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4 Reasons No One Can Find Your Band's Website

Image of a studio mic in front of a laptop showing an image gallery on the screen

Discoverability can make or break an artist, and being able to be easily found online is one of the best ways to retain fans and even attract new ones. For the professional artist, your website is the home base of your digital operations, acting as a switchboard to all the ways your fans can engage with your content.

A website can be a great way to track relationships with fans and drive listens and sales. In this guide, I'll give you four tips for helping people find your website in search and across the internet.

1. You Don't Say Your Band's Name

This is the simplest mistake I see bands making. Bands will have a digital image of their band's logo across the top of their page and NEVER MENTION their band's name anywhere else on their website.

Search engines like Google are fundamentally text based. Search engines work by scraping and analyzing the raw code of your website. So if you don't put your band's name anywhere in text, search engines have no way of knowing what your website is for.

When I'm working with clients, I will Google their band's name and go to the first organic result, regardless of whether or not it is the band's website, and do a search for how many times their name comes up on the page. Then I make sure my client's bio (or home page if they don't want to have a bio page) has that many instances of their band's name, plus one.

When optimizing your site, you'll also want to think about other keywords you may want to rank for in search in addition to your band's name, like your genre or any catch phrases you may have. Try to use your keywords, particularly your band's name, prominently in all headers.

2. You aren't linking your web properties

Google was fundamentally built for research purposes, so anything you can do to operate akin to a well researched informational website will help you rank in search. A great example of a website that Google likes is Wikipedia.

On Wikipedia we find a number of things. First, we find numerous links to other pages on Wikipedia, indicating to Google that the website is easy to navigate from one page to the next. Having a comprehensive home page with links to all of your other pages enhances your standing with Google in this regard.

Second, we find numerous links to external resources, which on a site like Wikipedia signifies credibility and therefore authority. You can beef up your website in this regard by linking to your external web properties like your social media pages, music listening pages, store, etc. This is a good thing to put in the footer of your website.

Third, there are numerous properties across the web that link to Wikipedia, which also boosts its authority in the eyes of Google. You can approximate this by linking your website across your own external web properties such as your social media pages, your Spotify about page, your Bandcamp and Soundcloud pages, etc.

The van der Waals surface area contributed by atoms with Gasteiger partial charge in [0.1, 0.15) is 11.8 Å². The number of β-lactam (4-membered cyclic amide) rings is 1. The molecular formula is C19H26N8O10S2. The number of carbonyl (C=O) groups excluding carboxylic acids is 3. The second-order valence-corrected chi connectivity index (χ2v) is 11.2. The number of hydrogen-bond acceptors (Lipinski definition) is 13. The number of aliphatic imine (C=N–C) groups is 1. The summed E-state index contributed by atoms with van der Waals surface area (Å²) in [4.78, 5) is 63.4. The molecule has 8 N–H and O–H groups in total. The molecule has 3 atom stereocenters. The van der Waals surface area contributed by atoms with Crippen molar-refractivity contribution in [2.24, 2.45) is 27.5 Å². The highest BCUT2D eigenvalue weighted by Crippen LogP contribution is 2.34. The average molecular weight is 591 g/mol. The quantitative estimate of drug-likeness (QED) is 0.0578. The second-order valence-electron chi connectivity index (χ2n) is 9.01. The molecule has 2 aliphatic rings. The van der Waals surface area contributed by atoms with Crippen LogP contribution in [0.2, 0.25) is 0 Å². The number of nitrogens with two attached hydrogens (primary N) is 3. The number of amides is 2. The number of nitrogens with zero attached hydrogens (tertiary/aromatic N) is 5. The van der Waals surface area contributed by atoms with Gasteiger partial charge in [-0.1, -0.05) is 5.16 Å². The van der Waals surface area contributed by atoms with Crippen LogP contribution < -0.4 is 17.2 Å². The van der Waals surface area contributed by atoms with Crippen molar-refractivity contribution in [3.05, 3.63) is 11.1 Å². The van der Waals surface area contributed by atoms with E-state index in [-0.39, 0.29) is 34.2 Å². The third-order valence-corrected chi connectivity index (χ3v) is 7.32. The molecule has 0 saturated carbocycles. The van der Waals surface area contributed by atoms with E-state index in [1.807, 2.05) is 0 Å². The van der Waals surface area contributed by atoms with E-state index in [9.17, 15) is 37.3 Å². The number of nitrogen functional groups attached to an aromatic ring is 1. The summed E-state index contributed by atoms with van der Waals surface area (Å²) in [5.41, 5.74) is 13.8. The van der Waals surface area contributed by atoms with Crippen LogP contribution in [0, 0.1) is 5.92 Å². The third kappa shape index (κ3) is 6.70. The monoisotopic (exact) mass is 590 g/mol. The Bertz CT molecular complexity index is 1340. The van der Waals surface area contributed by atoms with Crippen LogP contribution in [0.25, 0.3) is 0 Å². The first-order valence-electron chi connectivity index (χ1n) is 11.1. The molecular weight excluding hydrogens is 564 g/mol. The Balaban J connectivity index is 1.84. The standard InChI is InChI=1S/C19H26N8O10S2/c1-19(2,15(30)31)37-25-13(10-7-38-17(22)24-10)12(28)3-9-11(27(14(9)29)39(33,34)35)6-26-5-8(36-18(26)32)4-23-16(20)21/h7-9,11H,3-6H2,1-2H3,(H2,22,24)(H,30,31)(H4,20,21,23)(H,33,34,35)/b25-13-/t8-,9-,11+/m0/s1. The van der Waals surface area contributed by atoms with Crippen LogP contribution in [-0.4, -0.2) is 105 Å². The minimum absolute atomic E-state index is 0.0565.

3. You don't use alt text in your images

Alt text is text associated with an image that describes what the image is. This is an accessibility feature of HTML that assists people with vision impairments when they are surfing the web.

In addition to enhancing your site's accessibility, it also boosts your domain authority with Google. Google commits itself to an accessible web, and so wants to prioritize websites that provide descriptive alt text to visitors.

Further, because, as we said above, Google's indexing tools are essentially text based, Google will use your alt text to categorize your images and understand what your page is about.

Alt text is a great place for keywords. That said, make sure your alt text isn't just a bunch of random keywords. Google does have advanced text analysis and rudimentary image recognition, so it will be able to tell if your alt text isn't descriptive or comprehensible.

4. You don't give people anything to do on your website

Too many bands think of their website as a piece of digital art to express their band's creativity. And while a website is certainly a creative endeavor, you spend money on keeping it live and possibly on third party integrations and content writing. With how much you spend on your site, it should make money for you.

You need to think of your website less as an outlet of self-expression and more as a tool of music marketing. Every fan needs to go through the process of discovery, exploration, interaction, and finally purchase, and your website should be helping them through those stages.

Each page on your website should be focused on taking fans from one of these phases to the next. Marketers often refer to this as a funnel or buyer journey. Be deliberate about what you link on each page, taking into account why a visitor would end up on that page and what the next step in their buyer journey is, whether it's listening to your music, signing up for your mailing list, or buying your merch.

Building out coherent marketing funnels will increase traffic on your website and to your other web properties. Google will see these boosts in traffic and enhance your search rankings accordingly.

Boost Your Search Rankings with Jester of No Court

The accessibility of your band's presence online can be the catalyst that turns a casual listener into a committed fan. Being able to easily find your tour schedule, web store, mailing list, etc. enables listeners to engage with your band, allowing them to feel like a part of a community that centers around you.

If you find yourself having difficulty with building out your band's web presence or if it's simply more work than you want to commit, I provide marketing services for bands at rates you won't find at an agency. Shoot me a message if you want to get started or learn more.



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